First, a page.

Talks on the Gita -Vinoba 228

Chapter 18
107. The Triple State Of The Realised One

26. This final state is three-dimensional. One of them is the state in which we find sage Vamadeva. His declaration is famous: ‘All that is there in this universe, that am I.’ A jnani becomes completely ego less. He loses any sense of identification with the body. His activities cease. Then he attains a special state of consciousness. In this state he is no more confined to a single body. This state is not a state of activity. It is a state marked with intense and pervasive emotions and feelings. All of us can have experience of this state on a small scale. A mother takes upon herself the virtues as well as vices of her child. The child’s sorrow makes her sad and his happiness makes her happy. But this state, this experience of identity in the case of a mother is limited to her child. She takes upon herself the child’s faults. A jnani takes upon himself the faults of the whole world. He becomes a sinner by the sins of the world and the virtues of the world make him virtuous. And yet he is absolutely untouched by the merits and the sins of the world.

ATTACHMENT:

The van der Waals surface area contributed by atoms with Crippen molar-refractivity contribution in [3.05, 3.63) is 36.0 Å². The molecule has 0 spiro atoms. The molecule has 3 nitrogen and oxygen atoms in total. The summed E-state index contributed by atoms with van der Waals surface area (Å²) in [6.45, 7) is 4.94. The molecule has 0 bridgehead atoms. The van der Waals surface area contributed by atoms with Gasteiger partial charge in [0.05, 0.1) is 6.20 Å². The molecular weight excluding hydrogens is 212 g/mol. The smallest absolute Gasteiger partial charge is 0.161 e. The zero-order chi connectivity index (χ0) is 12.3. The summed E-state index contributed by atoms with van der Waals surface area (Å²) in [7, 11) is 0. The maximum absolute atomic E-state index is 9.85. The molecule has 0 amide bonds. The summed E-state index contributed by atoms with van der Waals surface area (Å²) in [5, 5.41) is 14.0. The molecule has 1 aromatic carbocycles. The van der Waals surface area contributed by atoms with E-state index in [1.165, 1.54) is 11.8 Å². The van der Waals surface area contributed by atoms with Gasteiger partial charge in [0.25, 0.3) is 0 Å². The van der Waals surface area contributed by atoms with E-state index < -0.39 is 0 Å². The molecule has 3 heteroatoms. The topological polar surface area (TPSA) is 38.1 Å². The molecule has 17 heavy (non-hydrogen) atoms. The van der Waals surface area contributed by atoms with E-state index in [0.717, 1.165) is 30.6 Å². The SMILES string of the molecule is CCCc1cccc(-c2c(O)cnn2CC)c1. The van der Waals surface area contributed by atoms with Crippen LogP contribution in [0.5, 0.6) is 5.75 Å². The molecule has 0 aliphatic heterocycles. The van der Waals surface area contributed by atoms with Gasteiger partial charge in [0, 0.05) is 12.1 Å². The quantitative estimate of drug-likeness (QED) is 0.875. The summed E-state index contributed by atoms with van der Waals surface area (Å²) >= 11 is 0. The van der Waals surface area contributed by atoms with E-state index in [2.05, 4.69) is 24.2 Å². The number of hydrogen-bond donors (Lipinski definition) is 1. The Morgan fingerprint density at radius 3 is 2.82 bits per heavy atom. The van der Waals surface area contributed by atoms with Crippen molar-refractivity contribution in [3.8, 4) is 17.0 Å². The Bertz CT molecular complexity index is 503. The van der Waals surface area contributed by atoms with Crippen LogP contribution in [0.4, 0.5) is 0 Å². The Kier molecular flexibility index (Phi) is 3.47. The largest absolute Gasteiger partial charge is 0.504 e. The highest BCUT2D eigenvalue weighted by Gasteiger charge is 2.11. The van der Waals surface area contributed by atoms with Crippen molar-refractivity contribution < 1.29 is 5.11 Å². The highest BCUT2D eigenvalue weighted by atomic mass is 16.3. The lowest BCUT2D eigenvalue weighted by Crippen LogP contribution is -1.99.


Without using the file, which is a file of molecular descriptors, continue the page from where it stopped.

27. In the Rudra Sukta in the Veda, the sage says, ‘'यवाशच में तिलाशच में गोधूमाशच में' ‘Give me barley, give me sesame, give me wheat.’) He is continually demanding something or the other. How big is his stomach? But then he, who was demanding all this, was not one contained in a single physical body measuring three cubits and a half; his Self had become one with the whole universe. I call this ‘Vedic vishwatmabhava’ (The Vedic attitude of identification with the whole universe) as we find this sense of identity at its height in the Vedas.

28. Narsi Mehta, the Gujarati saint, says, while singing the Lord’s praise,‘बापजी पाप में कवण कीधां हशे, नाम लेतां तारऊं निद्रा आवे' ‘O Lord! What sin have I committed, that I should feel sleepy while chanting your Name?’). Was Narsi Mehta feeling sleepy? No, it was those who had assembled to listen to him who were sleepy. But Narsi Mehta had identified himself with them; he was in a particular state of consciousness. This is the state of the jnani. The jnani, inthis state, may be seen doing all conceivable virtuous and sinful acts, and he would himself concede it. Does not the Vedic sage say, “I have done a lot of things that should not have been done, I am doing such things, and willcontinue doing them.” When such a state of consciousness is attained, the Self begins to soar high in the sky like a bird. It transcends the limitations of earthly existence.


References and Context